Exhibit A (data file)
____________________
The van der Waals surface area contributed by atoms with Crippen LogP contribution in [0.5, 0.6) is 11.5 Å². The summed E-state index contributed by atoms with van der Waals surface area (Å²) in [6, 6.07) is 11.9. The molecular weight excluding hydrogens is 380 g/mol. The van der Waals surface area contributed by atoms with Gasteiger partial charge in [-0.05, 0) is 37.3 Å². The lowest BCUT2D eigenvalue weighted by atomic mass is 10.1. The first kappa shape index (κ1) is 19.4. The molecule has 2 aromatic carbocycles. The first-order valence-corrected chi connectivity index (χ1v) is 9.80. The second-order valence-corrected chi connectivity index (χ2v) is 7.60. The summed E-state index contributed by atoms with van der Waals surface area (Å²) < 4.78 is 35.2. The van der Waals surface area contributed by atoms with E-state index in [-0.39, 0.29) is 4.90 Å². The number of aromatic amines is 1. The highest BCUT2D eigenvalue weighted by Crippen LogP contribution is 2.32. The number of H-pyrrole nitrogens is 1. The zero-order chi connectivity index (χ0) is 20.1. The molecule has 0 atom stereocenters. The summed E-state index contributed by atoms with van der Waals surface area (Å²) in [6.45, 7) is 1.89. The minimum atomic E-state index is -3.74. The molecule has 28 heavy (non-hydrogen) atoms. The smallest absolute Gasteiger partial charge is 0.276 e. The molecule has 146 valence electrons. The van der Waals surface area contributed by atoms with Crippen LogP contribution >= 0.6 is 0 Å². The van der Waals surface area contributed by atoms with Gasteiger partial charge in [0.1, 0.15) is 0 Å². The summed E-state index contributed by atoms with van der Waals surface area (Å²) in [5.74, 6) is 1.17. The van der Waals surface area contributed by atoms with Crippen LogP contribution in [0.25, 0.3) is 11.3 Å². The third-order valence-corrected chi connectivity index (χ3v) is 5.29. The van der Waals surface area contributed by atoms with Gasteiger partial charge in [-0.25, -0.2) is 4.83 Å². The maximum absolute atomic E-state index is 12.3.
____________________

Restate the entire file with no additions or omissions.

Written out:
The van der Waals surface area contributed by atoms with Crippen LogP contribution in [0.5, 0.6) is 11.5 Å². The summed E-state index contributed by atoms with van der Waals surface area (Å²) in [6, 6.07) is 11.9. The molecular weight excluding hydrogens is 380 g/mol. The van der Waals surface area contributed by atoms with Gasteiger partial charge in [-0.05, 0) is 37.3 Å². The lowest BCUT2D eigenvalue weighted by atomic mass is 10.1. The first kappa shape index (κ1) is 19.4. The molecule has 2 aromatic carbocycles. The first-order valence-corrected chi connectivity index (χ1v) is 9.80. The second-order valence-corrected chi connectivity index (χ2v) is 7.60. The summed E-state index contributed by atoms with van der Waals surface area (Å²) < 4.78 is 35.2. The van der Waals surface area contributed by atoms with E-state index in [-0.39, 0.29) is 4.90 Å². The number of aromatic amines is 1. The highest BCUT2D eigenvalue weighted by Crippen LogP contribution is 2.32. The number of H-pyrrole nitrogens is 1. The zero-order chi connectivity index (χ0) is 20.1. The molecule has 0 atom stereocenters. The summed E-state index contributed by atoms with van der Waals surface area (Å²) in [6.45, 7) is 1.89. The minimum atomic E-state index is -3.74. The molecule has 28 heavy (non-hydrogen) atoms. The smallest absolute Gasteiger partial charge is 0.276 e. The molecule has 146 valence electrons. The van der Waals surface area contributed by atoms with Crippen LogP contribution >= 0.6 is 0 Å². The van der Waals surface area contributed by atoms with Gasteiger partial charge in [0.1, 0.15) is 0 Å². The summed E-state index contributed by atoms with van der Waals surface area (Å²) in [5.74, 6) is 1.17. The van der Waals surface area contributed by atoms with Crippen LogP contribution in [0.25, 0.3) is 11.3 Å². The third-order valence-corrected chi connectivity index (χ3v) is 5.29. The van der Waals surface area contributed by atoms with Gasteiger partial charge in [-0.25, -0.2) is 4.83 Å². The maximum absolute atomic E-state index is 12.3.